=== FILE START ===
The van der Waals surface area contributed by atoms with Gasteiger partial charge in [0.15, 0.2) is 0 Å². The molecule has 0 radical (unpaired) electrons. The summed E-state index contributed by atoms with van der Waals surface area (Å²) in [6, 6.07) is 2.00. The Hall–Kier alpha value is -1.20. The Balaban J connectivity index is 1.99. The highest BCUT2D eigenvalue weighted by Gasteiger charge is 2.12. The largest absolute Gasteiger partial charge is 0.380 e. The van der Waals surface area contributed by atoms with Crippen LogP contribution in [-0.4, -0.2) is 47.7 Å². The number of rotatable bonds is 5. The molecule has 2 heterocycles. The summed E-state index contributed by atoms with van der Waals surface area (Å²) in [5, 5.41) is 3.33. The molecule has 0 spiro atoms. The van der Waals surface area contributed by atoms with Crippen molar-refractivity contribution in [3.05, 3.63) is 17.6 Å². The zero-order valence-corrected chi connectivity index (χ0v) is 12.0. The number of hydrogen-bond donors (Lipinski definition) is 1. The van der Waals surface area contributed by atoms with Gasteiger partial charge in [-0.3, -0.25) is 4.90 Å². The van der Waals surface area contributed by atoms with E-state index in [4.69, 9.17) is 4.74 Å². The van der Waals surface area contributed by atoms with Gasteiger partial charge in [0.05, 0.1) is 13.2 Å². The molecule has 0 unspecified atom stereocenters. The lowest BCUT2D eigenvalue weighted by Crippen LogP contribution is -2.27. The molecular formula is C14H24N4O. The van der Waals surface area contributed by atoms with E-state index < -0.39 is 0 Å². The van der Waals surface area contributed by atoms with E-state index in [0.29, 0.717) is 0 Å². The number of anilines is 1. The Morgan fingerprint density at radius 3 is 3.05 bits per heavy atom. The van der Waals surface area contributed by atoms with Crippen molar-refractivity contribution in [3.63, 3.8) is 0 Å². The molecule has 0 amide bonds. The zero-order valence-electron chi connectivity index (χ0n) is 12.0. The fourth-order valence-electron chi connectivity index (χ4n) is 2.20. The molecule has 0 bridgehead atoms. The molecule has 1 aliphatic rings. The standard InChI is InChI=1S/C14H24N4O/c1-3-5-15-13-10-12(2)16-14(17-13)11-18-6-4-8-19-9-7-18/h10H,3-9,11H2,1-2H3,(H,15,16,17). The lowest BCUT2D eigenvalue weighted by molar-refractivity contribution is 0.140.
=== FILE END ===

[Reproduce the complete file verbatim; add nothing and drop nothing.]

The van der Waals surface area contributed by atoms with Gasteiger partial charge in [0.15, 0.2) is 0 Å². The molecule has 0 radical (unpaired) electrons. The summed E-state index contributed by atoms with van der Waals surface area (Å²) in [6, 6.07) is 2.00. The Hall–Kier alpha value is -1.20. The Balaban J connectivity index is 1.99. The highest BCUT2D eigenvalue weighted by Gasteiger charge is 2.12. The largest absolute Gasteiger partial charge is 0.380 e. The van der Waals surface area contributed by atoms with Crippen LogP contribution in [-0.4, -0.2) is 47.7 Å². The number of rotatable bonds is 5. The molecule has 2 heterocycles. The summed E-state index contributed by atoms with van der Waals surface area (Å²) in [5, 5.41) is 3.33. The molecule has 0 spiro atoms. The van der Waals surface area contributed by atoms with Crippen molar-refractivity contribution in [3.05, 3.63) is 17.6 Å². The zero-order valence-corrected chi connectivity index (χ0v) is 12.0. The number of hydrogen-bond donors (Lipinski definition) is 1. The van der Waals surface area contributed by atoms with Gasteiger partial charge in [-0.3, -0.25) is 4.90 Å². The van der Waals surface area contributed by atoms with E-state index in [4.69, 9.17) is 4.74 Å². The van der Waals surface area contributed by atoms with Gasteiger partial charge in [0.05, 0.1) is 13.2 Å². The molecule has 0 unspecified atom stereocenters. The lowest BCUT2D eigenvalue weighted by Crippen LogP contribution is -2.27. The molecular formula is C14H24N4O. The van der Waals surface area contributed by atoms with E-state index < -0.39 is 0 Å². The van der Waals surface area contributed by atoms with E-state index in [0.29, 0.717) is 0 Å². The number of anilines is 1. The Morgan fingerprint density at radius 3 is 3.05 bits per heavy atom. The van der Waals surface area contributed by atoms with Crippen molar-refractivity contribution in [3.63, 3.8) is 0 Å². The molecule has 0 amide bonds. The zero-order valence-electron chi connectivity index (χ0n) is 12.0. The fourth-order valence-electron chi connectivity index (χ4n) is 2.20. The molecule has 0 bridgehead atoms. The molecule has 1 aliphatic rings. The standard InChI is InChI=1S/C14H24N4O/c1-3-5-15-13-10-12(2)16-14(17-13)11-18-6-4-8-19-9-7-18/h10H,3-9,11H2,1-2H3,(H,15,16,17). The lowest BCUT2D eigenvalue weighted by molar-refractivity contribution is 0.140.